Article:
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Contrast Effects as Determined by the Type of Prime: Trait Versus Exemplar Primes Initiate Processing Strategies that Differ in How Accessible Constructs are Used
Abstract and Figures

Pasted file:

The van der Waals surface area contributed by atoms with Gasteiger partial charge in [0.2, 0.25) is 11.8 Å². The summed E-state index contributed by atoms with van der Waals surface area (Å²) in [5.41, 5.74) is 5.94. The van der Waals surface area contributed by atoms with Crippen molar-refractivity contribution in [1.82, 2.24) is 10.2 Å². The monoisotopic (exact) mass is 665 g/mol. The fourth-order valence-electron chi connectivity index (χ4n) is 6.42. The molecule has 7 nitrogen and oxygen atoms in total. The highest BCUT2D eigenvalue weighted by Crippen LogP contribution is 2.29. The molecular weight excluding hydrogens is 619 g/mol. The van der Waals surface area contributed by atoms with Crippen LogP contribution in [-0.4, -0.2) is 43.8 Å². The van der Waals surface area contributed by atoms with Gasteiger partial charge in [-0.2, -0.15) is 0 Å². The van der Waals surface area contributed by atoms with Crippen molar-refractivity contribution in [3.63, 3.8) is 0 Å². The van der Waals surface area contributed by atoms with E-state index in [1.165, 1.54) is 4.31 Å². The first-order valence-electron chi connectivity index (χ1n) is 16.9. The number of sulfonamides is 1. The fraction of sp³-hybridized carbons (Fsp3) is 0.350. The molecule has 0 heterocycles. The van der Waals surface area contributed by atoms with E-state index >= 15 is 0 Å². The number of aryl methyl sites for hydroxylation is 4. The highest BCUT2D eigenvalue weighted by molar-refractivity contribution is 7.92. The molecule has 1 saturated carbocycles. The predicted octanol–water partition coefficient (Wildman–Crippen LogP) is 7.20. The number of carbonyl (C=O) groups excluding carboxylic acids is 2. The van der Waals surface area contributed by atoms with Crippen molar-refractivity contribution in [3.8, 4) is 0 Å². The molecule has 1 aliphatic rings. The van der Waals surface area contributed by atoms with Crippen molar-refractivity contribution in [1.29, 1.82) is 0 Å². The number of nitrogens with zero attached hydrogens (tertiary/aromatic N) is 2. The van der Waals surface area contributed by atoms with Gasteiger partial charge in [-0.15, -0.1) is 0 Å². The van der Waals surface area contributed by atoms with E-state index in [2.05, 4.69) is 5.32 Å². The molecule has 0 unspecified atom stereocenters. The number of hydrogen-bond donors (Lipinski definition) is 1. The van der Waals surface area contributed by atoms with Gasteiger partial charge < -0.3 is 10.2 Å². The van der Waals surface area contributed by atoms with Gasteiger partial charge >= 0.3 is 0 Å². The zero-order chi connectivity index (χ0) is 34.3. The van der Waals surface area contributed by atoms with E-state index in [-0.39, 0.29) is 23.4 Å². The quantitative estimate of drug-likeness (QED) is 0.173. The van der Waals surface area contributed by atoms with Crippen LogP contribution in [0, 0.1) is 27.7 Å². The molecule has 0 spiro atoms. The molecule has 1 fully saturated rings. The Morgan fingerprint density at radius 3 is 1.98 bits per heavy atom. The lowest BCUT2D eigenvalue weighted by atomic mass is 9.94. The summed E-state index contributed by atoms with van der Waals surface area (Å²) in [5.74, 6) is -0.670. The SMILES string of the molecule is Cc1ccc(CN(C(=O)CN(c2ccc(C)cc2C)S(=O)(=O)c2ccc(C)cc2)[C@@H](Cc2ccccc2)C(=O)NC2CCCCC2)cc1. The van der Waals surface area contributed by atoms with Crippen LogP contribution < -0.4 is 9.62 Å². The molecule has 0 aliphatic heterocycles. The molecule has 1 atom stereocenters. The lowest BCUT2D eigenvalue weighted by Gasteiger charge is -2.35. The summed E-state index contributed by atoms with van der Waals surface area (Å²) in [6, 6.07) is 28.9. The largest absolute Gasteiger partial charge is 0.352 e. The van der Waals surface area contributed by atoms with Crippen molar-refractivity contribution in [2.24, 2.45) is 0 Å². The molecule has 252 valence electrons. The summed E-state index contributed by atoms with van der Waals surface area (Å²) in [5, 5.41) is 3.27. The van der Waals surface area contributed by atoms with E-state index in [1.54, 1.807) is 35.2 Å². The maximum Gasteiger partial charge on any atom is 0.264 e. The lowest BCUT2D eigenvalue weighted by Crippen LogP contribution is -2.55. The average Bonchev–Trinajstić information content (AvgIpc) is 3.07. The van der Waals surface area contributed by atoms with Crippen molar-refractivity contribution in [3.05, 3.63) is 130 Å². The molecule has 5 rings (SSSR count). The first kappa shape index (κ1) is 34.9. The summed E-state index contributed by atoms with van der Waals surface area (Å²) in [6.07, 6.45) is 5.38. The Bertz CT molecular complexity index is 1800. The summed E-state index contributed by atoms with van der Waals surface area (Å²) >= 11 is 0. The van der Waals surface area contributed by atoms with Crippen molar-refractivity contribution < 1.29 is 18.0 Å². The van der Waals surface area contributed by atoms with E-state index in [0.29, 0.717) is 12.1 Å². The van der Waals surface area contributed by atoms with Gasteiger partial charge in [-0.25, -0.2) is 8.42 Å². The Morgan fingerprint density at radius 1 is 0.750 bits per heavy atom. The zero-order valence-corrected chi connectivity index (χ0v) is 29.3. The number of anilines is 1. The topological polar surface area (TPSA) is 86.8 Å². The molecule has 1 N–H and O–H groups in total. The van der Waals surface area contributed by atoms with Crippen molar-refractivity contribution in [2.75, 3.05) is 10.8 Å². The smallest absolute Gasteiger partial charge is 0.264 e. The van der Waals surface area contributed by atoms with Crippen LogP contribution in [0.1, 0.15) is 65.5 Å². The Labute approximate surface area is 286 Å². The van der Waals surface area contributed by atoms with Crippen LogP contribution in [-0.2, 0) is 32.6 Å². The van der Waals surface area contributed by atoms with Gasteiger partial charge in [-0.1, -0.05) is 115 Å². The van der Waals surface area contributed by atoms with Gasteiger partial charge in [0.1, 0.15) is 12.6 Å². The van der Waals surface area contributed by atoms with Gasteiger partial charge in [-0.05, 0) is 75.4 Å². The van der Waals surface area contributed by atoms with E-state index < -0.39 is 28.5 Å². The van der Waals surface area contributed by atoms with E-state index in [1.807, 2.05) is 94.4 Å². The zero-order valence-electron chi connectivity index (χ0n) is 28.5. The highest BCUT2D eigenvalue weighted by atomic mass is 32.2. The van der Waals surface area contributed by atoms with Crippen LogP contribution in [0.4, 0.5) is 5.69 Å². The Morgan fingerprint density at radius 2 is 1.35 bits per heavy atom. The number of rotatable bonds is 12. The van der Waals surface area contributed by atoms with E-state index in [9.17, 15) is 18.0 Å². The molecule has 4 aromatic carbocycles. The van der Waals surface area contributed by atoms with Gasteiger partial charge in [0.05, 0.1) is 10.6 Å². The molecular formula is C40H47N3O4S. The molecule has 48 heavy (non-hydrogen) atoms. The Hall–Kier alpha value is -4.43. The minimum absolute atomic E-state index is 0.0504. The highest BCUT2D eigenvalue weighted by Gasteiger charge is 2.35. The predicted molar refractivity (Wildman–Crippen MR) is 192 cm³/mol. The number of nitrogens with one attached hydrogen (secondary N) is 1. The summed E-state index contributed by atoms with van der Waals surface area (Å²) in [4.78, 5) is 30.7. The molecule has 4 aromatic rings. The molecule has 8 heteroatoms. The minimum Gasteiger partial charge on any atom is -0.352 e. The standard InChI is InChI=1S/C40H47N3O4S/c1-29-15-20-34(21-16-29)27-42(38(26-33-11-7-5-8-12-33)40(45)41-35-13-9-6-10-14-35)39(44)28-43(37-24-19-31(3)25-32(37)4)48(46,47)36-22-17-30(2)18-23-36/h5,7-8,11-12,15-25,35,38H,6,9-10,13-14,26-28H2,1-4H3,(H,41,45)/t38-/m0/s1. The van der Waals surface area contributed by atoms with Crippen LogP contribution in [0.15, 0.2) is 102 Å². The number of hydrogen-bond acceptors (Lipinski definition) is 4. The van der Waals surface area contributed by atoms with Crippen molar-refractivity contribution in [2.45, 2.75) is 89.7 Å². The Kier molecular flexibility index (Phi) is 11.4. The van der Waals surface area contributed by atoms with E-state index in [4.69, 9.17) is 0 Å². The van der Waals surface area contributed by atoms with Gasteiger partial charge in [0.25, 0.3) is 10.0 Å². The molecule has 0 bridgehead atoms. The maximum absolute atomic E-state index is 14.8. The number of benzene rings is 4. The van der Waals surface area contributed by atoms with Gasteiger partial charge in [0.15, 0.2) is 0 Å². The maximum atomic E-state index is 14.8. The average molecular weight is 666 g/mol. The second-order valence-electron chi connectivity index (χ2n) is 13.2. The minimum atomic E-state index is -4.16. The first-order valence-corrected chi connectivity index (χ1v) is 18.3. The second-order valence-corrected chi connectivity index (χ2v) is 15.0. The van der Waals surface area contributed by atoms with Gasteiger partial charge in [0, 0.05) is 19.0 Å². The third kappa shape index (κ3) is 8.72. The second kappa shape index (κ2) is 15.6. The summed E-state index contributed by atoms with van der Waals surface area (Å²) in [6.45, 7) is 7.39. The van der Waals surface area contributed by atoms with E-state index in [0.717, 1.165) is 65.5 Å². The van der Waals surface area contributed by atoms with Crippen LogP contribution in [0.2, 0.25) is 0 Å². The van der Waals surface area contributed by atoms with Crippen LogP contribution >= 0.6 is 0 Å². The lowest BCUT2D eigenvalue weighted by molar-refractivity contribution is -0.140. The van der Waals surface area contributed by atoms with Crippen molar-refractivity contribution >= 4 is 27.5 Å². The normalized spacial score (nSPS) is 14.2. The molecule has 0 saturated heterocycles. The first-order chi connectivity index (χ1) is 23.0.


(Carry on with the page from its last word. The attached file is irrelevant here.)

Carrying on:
In 4 experiments it was found that contrast effects in person perception depend on the type and extremity of the primed information. Two previous models of priming effects, the standard-of-comparison and the set–reset models, make opposing predictions for the consequences of prime extremity on contrast effects. In Experiments 1 and 2 it was found that each model is descriptively accurate but in response to different priming stimuli. Exemplar primes (e.g., Dracula) produced greater contrast when extreme than when moderate, a pattern consistent with the standard-of-comparison model. Trait term primes (e.g., malevolent) produced greater contrast when moderate than when extreme, which is consistent with the set-reset model. In Experiments 3 and 4 it was demonstrated that the mechanisms through which contrast is produced are distinct for the 2 types of primes. Standard-of-comparison contrast is more perceptual and is not disrupted by cognitive load; set–reset contrast is effortful and requires sufficient cognitive capacity. (PsycINFO Database Record (c) 2012 APA, all rights reserved)
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